Samsung SDI intends to expand its battery pack production capacity at its Michigan plant, which it acquired from Magna Steyr in 2015, according to The Elec. Samsung SDI acquired the plant for $62.7 million, and the plant has been producing battery packs since 2018 and is currently at 100 percent capacity utilization, the report said. The cells used in the plant come from Samsung SDI’s plant in Hungary.
However, due to growing demand (especially for the Stellantis plug-in hybrid model), Samsung SDI expects to add a new battery pack production line at the plant. Reports indicate that this upgrade may require an investment of $30 million.
Although Samsung SDI’s plant is not considered a super factory, the company’s move still sends a signal that the battery market is growing and expanding in all directions, including existing battery pack assembly facilities.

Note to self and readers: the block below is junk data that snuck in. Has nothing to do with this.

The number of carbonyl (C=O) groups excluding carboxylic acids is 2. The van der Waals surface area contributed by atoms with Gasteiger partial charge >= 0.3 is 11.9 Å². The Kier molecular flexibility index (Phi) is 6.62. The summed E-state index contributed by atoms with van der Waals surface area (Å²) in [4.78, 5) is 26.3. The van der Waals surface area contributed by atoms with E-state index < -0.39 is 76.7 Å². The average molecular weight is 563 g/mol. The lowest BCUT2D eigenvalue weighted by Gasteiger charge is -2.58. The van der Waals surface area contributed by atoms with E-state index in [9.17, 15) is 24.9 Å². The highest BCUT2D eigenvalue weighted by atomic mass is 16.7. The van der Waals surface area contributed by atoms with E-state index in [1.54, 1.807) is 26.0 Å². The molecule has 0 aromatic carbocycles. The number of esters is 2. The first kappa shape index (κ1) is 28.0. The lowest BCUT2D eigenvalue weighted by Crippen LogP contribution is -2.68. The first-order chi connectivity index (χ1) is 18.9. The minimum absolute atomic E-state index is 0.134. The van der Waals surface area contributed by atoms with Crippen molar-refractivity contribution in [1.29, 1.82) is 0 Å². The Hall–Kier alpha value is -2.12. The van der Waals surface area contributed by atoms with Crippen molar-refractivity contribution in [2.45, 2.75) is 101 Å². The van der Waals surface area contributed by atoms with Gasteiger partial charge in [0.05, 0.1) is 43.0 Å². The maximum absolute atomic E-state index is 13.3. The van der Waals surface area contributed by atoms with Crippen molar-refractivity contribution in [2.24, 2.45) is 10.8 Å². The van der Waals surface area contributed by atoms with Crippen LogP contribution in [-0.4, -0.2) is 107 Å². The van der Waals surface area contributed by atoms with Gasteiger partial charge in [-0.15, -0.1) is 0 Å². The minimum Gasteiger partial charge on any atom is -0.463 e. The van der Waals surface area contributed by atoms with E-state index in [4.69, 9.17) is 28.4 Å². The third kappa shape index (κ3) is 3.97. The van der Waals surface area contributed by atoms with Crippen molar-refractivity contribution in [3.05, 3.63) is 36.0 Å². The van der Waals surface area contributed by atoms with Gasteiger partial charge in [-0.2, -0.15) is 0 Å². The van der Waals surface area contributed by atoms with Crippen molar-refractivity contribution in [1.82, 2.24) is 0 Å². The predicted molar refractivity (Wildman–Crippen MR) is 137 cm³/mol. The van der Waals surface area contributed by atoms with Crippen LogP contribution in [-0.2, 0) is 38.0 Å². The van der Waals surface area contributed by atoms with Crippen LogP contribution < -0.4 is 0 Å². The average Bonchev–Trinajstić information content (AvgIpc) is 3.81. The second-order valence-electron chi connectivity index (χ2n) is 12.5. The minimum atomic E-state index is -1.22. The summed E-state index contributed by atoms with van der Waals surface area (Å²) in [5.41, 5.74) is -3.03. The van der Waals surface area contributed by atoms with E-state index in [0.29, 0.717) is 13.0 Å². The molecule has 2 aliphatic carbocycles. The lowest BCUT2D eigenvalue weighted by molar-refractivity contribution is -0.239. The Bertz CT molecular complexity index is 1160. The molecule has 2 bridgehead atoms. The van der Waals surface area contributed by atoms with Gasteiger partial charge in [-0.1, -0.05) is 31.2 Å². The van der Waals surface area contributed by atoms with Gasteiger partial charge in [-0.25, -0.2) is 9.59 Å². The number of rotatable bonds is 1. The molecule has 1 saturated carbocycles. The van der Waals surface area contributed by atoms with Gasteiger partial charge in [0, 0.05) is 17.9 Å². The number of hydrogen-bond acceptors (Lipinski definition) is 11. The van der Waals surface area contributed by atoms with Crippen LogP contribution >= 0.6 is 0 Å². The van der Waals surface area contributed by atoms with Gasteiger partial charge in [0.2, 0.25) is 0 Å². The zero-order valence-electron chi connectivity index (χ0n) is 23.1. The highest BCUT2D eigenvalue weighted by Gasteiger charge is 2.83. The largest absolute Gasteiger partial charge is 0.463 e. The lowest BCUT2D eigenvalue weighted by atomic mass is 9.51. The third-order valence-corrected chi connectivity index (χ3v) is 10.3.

Samsung SDI’s largest project in the U.S. is a mega-factory in Kokomo, Indiana, with an investment of more than $2.5 billion, a joint venture with Stellantis. If all goes well, the plant should be operational in the first half of 2025, with an initial capacity of 23 GWh per year.
Samsung SDI supplies batteries to a number of automakers, including BMW. The company is developing 46xx cells (i.e. cells with a diameter of 46 mm), which means they could get a big contract from BMW and possibly even from Tesla.
Samsung SDI will likely set up more projects in North America in the future, given that sales of electric vehicles are rising rapidly and the trend toward local production of key components such as batteries, chips and other advanced technologies.